Pretend each time you vote, you speak out at a public hearing, you hold a sign, you write a letter to either the editor or an elected representative, that you are buying an Activist Lottery Ticket. You could win big this time, who can say? Remember those times you favored one candidate a great deal over another candidate and you actually voted and your person actually won? OK, for the just, environmentally conscious, and peaceful those times are generally rare. But it happens. Think of those times, not all the times you voted or wrote or demonstrated or attended a hearing and your side lost. Those are disempowering memories, unless they are analyzed to reveal correctable problems.

It is not your place to solve all the problems, to paraphrase just about every wise sage who ever pronounced, but it is your responsibility to do your part. Don't be wedded to outcomes for your emotional state. We seem to lose a lot. Rather, analyze for errors, correct your approach, and try again. Eventually, you get good at it and you begin to win more often.

Try today. Could be your lucky number.

Friday, December 05, 2014

Taking war profiteering to new depths

Barack Obama has named his successor to Chuck Hagel, the lackluster Secretary of Defense. Now Obama wants Ashton Carter, a clear indication that he means to do absolutely nothing to curb the obscene, obese, offensive military budget in his final two years in office.
Reassuring everyone that these high-profit big-ticket weapons systems are very important for everyone who matters*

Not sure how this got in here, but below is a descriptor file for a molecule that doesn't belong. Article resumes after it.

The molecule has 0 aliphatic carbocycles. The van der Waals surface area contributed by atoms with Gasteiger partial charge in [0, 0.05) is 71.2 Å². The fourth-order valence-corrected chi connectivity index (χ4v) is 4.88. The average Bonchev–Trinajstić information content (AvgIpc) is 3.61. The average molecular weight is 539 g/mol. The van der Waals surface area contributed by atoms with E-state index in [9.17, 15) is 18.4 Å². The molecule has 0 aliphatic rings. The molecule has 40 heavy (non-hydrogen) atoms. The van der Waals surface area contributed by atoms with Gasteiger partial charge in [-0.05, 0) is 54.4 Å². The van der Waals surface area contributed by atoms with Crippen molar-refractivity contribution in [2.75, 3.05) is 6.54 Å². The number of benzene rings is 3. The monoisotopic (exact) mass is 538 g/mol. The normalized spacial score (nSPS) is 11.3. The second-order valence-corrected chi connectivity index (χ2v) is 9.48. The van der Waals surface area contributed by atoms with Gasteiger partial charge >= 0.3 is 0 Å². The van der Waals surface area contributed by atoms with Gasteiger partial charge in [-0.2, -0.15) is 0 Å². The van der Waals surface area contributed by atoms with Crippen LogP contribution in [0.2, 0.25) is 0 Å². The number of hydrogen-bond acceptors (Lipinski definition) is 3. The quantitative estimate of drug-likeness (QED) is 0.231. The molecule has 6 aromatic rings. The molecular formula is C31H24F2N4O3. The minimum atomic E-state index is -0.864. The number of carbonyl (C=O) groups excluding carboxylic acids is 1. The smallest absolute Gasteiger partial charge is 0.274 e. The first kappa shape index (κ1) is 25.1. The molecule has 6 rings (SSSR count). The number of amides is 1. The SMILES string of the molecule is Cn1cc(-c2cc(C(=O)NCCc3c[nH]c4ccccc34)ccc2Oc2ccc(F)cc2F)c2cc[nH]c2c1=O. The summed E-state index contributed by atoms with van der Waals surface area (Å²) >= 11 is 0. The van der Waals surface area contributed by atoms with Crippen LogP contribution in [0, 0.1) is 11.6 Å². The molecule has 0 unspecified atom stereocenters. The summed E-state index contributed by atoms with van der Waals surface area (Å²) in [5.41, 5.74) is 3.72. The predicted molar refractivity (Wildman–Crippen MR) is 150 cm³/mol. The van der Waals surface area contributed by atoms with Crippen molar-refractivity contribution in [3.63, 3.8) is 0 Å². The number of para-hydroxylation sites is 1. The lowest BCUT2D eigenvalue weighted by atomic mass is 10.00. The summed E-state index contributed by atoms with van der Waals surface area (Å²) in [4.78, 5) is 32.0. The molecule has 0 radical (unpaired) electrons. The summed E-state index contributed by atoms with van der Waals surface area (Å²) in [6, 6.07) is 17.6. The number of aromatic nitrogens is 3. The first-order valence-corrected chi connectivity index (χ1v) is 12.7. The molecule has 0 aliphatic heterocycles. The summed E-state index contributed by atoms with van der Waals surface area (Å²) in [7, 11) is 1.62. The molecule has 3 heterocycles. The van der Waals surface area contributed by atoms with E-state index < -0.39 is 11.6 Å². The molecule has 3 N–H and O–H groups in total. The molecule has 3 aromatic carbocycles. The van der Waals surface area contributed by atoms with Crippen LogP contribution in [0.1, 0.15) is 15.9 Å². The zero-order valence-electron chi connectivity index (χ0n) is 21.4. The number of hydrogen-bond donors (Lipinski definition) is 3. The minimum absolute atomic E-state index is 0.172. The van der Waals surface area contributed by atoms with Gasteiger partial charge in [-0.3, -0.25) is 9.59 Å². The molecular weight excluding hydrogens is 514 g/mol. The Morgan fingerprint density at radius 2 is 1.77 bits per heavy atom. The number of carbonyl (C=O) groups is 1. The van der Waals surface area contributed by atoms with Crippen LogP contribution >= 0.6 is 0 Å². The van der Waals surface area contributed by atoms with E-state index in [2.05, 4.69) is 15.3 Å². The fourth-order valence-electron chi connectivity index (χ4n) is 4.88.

*rich elite owners who want to grab fat hunks of your federal taxes yet again

Carter's specialty is spending as much as possible on as many capital-intensive projects as he can remotely justify. This is nothing new, however, his expertise in procurement is not an expertise in saving taxpayer money, but rather an expertise in draining the military budget away from labor-intensive expenses and pouring it massively into big-ticket private enterprise war profiteering boondoggles. Lies to justify that seem Just Fine to him.

In a classic case of corrupt revolving door phenomenon, Carter went from private enterprise weaponry investment advisor (for Global Technology Partners) to the big buyer role for DoD, starting in 2009. He has been the overseer of well more than a $trillion in spending. Your money, Pentagon weaponry, war profiteering at its most brazen.

This would be a great time for Republicans to show how much they really oppose waste, fraud, and abuse. Halt the nomination. Of course the Conflict Industry (those who profit in money, status or power from destructive conflict) need someone like Carter in the driver's seat at the Pentagon in order to maximize milking the American taxpayer, even if it means that driver risks plunging the US economy straight over the next fiscal cliff. Where there are profits to be made, why worry?

We the People are really busy. We are trying to finally put a halt to police murdering unarmed people. We are trying to stop climate chaos. We are trying to end the fracking that is ruining enormous riches of pure groundwater across the country. We are sort of overwhelmed and we don't need this. We are hoping for some relief, so it is especially disturbing in this moment to see Obama usher in another bloody war profiteer into the agency that wastes more money every year than the GDP of many a nation.

Thursday, December 04, 2014

Dear Inner Judge: You're fired